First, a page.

Value-added products yield more profit
You probably know them. Mussels, shucked fresh (raw) with a knife and one of the (empty) shell-halves removed, so-called “Moules parquées”. The remaining shell-half, now containing the raw meat, is provided with a sauce of chopped butter, garlic and white wine, grated cheese on top and grilled for a couple of minutes. Delicious! Advantage? Besides that virtually all taste, smell and nutritional value being retained, the one remaining shell-half too is sold as an attractive, natural packaging. A labour-intensive way of processing if carried out manually and from an economic point of view, the revenues of such a manual way of processing are marginal.

The Franken Infrared system
For this form of value adding Franken has developed and manufactured an innovative method of processing with almost identical results, using half the number of employees. Primarily for New Zealand, but more and more in Europe and South America too, this half-shell product starts gaining popularity and the market demand increases.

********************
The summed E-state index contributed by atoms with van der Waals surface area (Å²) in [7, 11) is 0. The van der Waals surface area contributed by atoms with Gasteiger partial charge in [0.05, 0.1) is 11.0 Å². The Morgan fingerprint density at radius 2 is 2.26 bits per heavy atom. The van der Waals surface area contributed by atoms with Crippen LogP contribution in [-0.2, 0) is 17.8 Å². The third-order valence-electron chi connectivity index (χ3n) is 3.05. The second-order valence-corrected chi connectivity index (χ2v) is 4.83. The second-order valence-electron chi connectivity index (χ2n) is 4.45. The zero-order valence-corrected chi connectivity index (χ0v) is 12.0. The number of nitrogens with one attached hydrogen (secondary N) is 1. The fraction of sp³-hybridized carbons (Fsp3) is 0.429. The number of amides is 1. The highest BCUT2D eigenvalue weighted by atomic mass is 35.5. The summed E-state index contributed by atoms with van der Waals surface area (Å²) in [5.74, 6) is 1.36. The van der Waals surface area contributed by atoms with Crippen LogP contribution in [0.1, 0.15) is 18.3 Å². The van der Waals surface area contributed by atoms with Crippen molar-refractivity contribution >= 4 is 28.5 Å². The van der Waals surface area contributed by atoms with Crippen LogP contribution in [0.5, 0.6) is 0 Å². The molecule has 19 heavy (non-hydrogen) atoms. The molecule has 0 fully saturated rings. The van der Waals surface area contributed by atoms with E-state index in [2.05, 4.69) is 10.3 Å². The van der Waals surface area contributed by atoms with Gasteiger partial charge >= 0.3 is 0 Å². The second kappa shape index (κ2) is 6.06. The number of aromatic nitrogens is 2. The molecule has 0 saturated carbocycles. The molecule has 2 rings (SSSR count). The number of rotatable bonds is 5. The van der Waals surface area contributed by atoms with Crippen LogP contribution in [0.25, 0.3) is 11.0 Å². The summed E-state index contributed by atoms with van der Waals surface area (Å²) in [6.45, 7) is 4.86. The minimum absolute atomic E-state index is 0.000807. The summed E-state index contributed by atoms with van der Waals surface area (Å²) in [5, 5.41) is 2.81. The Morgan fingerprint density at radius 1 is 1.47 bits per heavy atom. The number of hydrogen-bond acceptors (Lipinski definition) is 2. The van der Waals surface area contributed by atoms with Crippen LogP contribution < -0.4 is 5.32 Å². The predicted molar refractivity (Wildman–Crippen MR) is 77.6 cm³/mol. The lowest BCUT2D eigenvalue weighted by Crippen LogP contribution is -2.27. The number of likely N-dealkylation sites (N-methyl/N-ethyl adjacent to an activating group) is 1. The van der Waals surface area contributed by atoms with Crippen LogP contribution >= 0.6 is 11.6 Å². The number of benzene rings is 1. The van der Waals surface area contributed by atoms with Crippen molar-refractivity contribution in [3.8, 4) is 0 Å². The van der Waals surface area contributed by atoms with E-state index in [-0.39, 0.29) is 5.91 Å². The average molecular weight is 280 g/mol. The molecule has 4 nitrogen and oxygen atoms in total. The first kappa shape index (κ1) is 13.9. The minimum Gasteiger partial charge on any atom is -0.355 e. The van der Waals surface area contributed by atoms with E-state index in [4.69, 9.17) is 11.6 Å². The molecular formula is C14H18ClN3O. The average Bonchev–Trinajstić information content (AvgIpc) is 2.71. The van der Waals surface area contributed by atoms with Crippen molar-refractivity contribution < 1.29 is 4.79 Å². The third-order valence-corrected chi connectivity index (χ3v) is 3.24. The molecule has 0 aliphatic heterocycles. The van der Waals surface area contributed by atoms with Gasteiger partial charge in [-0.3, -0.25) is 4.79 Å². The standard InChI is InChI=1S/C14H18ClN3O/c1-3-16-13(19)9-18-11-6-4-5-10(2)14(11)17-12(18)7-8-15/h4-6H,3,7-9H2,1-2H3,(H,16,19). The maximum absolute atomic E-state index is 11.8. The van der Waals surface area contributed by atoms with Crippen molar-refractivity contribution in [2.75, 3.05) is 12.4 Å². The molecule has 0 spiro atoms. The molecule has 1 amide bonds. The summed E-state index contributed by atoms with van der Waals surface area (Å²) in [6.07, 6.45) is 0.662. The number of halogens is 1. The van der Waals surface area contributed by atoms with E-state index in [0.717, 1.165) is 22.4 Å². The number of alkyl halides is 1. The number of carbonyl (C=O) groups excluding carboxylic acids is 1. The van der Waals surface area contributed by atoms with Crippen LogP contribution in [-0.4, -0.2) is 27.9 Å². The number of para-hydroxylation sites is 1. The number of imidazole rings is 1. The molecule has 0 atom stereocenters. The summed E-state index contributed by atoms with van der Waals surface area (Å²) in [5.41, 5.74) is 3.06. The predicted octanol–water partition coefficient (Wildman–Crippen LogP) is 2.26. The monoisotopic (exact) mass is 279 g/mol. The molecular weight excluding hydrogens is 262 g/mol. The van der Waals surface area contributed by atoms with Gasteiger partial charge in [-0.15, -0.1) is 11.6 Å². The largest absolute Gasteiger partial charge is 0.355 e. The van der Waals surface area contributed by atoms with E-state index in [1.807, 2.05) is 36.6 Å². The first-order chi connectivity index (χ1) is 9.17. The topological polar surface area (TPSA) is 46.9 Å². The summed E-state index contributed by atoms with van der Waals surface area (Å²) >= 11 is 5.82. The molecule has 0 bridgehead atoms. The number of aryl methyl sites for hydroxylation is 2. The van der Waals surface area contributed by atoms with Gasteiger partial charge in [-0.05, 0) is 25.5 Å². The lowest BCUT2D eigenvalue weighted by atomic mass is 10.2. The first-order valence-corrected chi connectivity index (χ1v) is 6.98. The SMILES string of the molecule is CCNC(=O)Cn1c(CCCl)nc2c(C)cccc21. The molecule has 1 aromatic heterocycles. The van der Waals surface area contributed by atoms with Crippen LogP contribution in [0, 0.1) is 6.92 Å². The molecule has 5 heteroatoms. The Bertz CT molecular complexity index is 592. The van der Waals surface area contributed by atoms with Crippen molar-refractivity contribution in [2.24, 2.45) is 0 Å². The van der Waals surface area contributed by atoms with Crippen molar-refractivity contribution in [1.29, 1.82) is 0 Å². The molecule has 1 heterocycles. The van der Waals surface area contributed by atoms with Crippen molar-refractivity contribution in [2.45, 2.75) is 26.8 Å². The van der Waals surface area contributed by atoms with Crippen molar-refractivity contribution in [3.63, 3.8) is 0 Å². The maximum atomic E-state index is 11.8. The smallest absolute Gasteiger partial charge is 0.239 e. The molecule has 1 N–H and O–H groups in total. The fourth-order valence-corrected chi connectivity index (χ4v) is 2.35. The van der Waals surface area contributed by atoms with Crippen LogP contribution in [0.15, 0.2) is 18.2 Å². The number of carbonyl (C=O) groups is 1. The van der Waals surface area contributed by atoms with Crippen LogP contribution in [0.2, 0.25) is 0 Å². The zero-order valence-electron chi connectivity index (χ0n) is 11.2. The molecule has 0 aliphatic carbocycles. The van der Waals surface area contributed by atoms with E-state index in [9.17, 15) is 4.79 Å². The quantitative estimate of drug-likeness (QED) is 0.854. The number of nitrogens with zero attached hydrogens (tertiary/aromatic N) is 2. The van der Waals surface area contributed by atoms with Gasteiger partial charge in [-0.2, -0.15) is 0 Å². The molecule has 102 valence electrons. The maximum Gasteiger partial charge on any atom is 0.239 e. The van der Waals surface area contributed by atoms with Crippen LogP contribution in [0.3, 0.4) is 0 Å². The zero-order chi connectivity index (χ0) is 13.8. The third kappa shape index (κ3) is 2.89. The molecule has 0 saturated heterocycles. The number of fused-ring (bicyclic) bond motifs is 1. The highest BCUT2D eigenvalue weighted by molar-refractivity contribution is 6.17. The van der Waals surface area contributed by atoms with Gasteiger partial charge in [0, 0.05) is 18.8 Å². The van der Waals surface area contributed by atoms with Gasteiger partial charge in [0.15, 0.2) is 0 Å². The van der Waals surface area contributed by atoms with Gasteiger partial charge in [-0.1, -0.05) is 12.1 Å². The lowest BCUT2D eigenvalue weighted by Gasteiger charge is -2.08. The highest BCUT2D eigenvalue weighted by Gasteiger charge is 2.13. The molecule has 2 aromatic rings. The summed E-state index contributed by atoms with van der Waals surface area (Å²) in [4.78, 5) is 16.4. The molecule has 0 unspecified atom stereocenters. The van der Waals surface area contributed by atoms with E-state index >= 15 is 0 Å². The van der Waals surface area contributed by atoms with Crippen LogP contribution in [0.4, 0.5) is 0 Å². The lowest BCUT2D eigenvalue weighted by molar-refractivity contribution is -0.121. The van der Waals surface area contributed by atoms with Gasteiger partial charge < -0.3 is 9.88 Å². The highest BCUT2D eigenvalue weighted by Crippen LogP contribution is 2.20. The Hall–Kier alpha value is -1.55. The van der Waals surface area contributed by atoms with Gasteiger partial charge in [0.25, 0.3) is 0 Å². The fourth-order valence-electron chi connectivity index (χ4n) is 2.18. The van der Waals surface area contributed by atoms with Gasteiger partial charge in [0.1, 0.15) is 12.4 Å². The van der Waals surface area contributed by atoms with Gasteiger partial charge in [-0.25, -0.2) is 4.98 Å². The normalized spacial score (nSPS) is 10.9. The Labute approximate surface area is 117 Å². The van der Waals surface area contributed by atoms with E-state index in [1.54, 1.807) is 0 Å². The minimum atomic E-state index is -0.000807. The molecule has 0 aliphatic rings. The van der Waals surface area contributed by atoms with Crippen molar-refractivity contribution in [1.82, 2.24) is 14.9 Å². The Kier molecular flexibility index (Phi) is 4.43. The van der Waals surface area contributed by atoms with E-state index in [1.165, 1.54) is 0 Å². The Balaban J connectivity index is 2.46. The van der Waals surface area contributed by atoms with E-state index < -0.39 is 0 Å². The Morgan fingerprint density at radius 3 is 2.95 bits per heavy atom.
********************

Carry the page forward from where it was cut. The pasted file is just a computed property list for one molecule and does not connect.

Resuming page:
The infrared process
Up till now the infrared process has been applied to mussels only. Usually the largest mussels from fresh processing are used. After conditioning, homogenising and debyssing the product, one shell-half is subjected to a short infrared treatment with a certain wavelength. The result is that the attachment of one adductor is “cooked loose”. The ligament (hinge) of the shell itself will open the shell. After a short period of cooling down, the empty shell-half is manually removed. The other shell-half, filled with meat and the adductor still firmly attached, can now be further processed.